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February 05 2013, 09:35AM

Australian bond futures are stronger after concerns about the political situation in Spain and Italy prompted global stock markets to slide overnight.

Nomura Australia head of fixed income Jon Linton said safe-haven investments like bonds rallied overnight amid growing calls for Spanish Prime Minister Mariano Rajoy to resign over a corruption scandal.

The negative sentiment on markets was further stoked by news former Italian Prime Minister Silvio Berlusconi had made solid gains in polls ahead of national elections due later in February.

"I think the market had probably got itself fairly complacent with the risk-on move which has been going on for three or four months," Mr Linton said.

"These are the first signs of any renewed tension that we've heard from Europe for some time and I think the market got caught a bit wrong-footed on that."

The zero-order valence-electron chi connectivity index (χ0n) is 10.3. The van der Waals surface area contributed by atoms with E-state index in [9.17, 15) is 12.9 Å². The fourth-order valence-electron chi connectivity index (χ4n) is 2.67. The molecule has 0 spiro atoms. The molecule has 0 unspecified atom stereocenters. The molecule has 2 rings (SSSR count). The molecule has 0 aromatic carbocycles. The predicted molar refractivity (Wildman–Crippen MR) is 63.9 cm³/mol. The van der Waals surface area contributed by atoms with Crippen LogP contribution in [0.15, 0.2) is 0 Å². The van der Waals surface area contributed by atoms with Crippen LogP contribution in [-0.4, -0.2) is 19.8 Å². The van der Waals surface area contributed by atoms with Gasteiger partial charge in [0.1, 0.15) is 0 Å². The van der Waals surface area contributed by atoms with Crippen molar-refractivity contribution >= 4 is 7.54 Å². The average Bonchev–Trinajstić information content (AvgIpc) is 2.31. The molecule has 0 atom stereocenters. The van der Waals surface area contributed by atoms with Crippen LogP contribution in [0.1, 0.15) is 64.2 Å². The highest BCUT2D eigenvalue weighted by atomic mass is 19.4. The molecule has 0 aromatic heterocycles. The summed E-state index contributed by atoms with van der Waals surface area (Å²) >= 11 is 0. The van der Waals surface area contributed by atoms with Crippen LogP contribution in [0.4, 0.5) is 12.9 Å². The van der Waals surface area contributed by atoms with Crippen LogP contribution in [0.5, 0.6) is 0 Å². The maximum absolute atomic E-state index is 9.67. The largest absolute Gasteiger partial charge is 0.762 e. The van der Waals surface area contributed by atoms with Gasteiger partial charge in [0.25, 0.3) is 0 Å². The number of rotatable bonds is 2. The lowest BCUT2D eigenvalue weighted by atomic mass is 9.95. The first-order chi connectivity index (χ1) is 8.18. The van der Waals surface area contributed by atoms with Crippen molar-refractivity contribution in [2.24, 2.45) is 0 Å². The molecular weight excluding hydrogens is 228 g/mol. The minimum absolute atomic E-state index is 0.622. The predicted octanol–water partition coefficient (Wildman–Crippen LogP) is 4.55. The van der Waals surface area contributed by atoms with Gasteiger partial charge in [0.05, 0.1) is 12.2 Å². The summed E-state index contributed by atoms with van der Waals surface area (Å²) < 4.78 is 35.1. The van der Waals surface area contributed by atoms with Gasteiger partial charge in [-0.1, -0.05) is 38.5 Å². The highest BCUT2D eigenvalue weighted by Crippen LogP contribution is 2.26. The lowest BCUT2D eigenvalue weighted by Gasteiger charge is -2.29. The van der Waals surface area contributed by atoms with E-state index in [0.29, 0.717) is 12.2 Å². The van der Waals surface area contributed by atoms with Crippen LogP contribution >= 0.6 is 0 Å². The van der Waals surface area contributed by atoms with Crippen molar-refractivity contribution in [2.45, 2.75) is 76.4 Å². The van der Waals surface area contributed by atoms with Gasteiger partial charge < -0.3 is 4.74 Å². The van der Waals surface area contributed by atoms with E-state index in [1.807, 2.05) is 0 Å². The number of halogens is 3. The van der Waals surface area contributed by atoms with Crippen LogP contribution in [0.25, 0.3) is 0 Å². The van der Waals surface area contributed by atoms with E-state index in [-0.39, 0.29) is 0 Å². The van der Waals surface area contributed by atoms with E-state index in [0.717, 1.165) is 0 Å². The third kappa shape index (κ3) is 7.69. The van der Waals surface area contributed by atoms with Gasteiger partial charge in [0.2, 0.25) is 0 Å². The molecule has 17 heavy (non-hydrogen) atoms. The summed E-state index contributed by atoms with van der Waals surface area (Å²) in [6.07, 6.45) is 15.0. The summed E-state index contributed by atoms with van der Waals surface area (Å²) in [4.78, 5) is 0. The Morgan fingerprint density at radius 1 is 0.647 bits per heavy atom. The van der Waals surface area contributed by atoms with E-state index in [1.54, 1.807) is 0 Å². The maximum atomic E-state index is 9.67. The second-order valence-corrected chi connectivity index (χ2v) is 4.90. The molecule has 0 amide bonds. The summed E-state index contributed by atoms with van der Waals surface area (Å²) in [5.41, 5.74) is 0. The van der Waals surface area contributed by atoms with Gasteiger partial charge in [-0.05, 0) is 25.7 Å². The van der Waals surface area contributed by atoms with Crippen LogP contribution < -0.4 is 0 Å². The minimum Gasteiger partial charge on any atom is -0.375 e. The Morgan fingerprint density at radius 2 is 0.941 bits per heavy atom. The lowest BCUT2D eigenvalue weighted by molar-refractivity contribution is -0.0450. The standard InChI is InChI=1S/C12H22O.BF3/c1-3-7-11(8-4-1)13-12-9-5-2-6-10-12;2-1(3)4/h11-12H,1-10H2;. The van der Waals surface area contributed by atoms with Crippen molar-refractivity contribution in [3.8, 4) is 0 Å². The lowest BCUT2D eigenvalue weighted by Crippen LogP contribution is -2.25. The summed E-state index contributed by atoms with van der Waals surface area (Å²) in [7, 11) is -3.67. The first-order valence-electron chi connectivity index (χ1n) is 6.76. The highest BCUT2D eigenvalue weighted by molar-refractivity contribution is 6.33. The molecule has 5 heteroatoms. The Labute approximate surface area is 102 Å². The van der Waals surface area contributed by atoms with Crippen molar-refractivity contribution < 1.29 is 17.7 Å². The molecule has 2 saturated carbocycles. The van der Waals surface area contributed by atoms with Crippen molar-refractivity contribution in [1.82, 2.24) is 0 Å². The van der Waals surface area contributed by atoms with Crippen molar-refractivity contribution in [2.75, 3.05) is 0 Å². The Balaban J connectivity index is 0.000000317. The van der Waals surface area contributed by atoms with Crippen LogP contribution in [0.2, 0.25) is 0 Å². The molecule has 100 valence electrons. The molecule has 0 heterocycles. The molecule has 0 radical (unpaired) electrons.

Mr Linton said the global negative sentiment would continue to drive markets during Tuesday's local session. Prices of shorter-term bonds could fall if the Reserve Bank of Australia (RBA) decided to keep the cash rate on hold, he added.

The RBA will announce at 1430 AEDT whether it will lower the cash rate or keep it on hold at 3.0 per cent.

AAP's survey of 15 economists shows that all but one expect the RBA to keep the cash rate steady for February.

At 0830 AEDT on Tuesday, the March 10-year bond futures contract was trading at 96.510 (implying a yield of 3.490 per cent), up from 96.435 (3.565 per cent) on Friday.

The March three-year bond futures contract was at 97.120 (2.880 per cent), up from 97.050 (2.950 per cent).